No such judicial dodginess here

A Judicial Complaints Panel of Newfoundland and Labrador, Canada, says provincial court judge Harry Porter made an error of judgment when he wrote a character reference suggesting a "private reprimand" for lawyer chum Robert Regular, who was in trouble with the local law society.

But it threw out the law society's complaint that Judge Porter - who promised not to do it again - had offended a number of ethical rules approved by the judicial council of the provincial court.

"This sort of thing doesn't happen here," said Our Man At The Bar.


"How do we know?" said The Scunner.

Meanwhile, a judgment littered with spelling and typographical errors is no ground for appeal, according to the English High Court.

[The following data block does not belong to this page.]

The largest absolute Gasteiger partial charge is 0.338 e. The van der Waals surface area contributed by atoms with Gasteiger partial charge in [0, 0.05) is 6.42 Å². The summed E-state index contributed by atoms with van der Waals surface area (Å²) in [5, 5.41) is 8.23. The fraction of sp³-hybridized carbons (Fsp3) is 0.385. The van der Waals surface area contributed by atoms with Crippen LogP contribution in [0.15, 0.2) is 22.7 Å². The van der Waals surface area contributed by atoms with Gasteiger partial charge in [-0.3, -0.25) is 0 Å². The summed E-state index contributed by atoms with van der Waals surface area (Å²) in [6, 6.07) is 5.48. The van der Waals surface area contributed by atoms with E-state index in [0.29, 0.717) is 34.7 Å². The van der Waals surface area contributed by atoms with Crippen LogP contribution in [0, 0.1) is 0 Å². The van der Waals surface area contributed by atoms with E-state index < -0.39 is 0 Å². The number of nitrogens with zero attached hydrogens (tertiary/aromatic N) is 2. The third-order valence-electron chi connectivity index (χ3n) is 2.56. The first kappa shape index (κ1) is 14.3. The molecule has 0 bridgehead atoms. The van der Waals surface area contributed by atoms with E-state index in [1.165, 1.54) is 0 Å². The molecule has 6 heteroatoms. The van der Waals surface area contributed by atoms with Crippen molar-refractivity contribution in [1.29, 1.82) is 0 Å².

It was argued the large number of mistakes suggested a judge did not approach his judgment with the care and thoughtfulness which the case warranted.

Acknowledging that many judgments contained typographical errors, the High Court threw out the appeal.

"This sort of thing does not happen here," said The Bloke At The Next Leaner.
"How do we know?" said The Scunner.

Seen & Heard

* Former London barrister and insurance and negotiation specialist Toby Gee is a new special counsel at Minter Ellison Rudd Watts in Wellington. His UK insurer clients included AIG, Allianz, Aviva, QBE, Zurich and the Medical Protection Society.


* The College of Law has announced Brian Kilkelly (Dunedin), Rachael Schmidt-McCleave (Wellington) and Philip Shamy (Christchurch) as adjunct appointments to its professional legal studies course in regional areas.

* After 24 years as a Chapman Tripp partner, banking, finance and corporate recovery specialist Michael Anderson has taken up partnership at Lowndes Associates.